Date of Original Version
Abstract or Description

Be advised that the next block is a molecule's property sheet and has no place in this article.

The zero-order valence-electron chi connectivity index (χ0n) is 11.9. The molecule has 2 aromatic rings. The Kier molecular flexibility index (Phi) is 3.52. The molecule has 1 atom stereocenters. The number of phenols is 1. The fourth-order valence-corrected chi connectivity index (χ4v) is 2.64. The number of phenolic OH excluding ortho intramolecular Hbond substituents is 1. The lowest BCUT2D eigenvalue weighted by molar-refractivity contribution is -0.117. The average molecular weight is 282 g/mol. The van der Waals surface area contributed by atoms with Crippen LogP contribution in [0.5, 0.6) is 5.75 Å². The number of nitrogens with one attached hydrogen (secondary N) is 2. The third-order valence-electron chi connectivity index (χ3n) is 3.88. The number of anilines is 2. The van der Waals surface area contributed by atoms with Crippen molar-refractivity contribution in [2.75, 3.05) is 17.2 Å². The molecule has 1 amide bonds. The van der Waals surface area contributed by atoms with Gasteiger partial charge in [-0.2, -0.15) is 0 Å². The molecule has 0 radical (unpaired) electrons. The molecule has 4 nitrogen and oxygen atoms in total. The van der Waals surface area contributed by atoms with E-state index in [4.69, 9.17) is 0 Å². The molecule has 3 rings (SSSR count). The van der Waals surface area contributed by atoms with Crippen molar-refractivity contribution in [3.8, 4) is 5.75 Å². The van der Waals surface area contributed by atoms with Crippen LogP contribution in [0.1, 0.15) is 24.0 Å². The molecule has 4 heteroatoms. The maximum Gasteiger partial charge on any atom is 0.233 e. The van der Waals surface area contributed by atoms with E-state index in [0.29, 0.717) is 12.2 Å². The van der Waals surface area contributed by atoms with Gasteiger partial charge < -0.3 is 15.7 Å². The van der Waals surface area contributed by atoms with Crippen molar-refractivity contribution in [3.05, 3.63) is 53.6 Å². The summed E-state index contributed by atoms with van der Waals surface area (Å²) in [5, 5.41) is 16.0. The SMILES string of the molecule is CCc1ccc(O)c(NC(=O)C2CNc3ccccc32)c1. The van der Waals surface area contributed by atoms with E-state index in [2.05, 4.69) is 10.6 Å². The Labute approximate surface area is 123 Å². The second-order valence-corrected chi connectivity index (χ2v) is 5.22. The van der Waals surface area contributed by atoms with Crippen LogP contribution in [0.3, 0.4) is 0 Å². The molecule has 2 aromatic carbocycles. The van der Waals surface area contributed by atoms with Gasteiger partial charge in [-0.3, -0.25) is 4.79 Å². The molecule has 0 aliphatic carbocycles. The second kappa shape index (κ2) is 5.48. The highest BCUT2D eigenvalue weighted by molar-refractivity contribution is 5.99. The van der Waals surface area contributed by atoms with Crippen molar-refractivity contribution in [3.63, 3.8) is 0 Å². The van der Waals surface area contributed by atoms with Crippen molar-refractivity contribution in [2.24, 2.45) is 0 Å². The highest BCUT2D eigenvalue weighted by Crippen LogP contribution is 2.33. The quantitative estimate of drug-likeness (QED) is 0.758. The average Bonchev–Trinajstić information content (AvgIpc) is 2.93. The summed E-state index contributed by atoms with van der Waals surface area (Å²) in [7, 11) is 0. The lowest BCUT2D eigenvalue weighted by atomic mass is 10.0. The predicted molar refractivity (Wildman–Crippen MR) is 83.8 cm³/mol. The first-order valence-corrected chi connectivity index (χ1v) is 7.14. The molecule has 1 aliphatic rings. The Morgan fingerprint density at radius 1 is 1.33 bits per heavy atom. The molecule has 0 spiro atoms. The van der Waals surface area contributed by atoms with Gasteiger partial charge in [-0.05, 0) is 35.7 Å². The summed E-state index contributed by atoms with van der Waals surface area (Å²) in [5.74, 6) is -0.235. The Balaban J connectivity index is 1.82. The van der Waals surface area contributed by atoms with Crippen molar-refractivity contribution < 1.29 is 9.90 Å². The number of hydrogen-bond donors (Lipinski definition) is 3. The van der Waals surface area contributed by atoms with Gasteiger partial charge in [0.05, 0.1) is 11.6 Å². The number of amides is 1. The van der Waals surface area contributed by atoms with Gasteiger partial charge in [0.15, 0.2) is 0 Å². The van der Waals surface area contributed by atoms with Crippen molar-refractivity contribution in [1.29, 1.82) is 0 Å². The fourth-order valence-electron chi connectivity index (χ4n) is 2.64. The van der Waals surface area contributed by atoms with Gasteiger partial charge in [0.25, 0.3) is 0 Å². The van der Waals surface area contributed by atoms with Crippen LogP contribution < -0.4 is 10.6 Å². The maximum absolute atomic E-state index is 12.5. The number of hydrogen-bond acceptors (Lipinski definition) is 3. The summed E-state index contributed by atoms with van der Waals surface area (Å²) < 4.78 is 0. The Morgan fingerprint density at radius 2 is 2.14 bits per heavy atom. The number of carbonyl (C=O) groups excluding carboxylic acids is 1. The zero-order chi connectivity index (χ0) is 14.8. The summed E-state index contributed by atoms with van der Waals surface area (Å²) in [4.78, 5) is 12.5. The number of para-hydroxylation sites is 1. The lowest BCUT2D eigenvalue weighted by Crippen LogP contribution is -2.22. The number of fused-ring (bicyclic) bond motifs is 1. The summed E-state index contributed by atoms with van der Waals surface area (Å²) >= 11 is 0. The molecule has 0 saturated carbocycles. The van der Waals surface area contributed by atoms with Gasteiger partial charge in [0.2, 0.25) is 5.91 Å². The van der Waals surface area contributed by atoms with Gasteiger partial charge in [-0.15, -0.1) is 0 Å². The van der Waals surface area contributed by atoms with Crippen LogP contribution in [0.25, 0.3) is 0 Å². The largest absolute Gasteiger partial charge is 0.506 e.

Visual servoing is a robust technique for aligning both static and moving parts using imprecisely calibrated camera-lens-manipulator systems. An important limitation of these systems is the workspace within which the alignment task can be successfully performed due to the position and orientation of the camera. An active camera can extend this region, however this changes the visual representation of the task itself. Therefore, the reference input that drives the visually servoed manipulator must change appropriately. In this paper, a framework that allows for camera-lens motion during visually servoed manipulation is described. The main components of the framework include object schemas and port-based agents. Object schemas represent the task internally in terms of geometric models with attached sensor mappings. Object schemas are dynamically updated by sensor feedback, and thus provide an ability to perform three dimensional spatial reasoning during task execution, a capability traditional image-based visual servoing lacks. Object schemas are also able to dynamically create desired visual representations of the task from which reference inputs for vision-based control strategies are derived. The sensor mappings of object schemas are also used to guide camera motion based on task characteristics. Port-based agents are the executors of the visual reference inputs and the camera motion commands. They interact with the real world through visual servoing control laws. Experimental results that demonstrate system capabilities and performance are presented.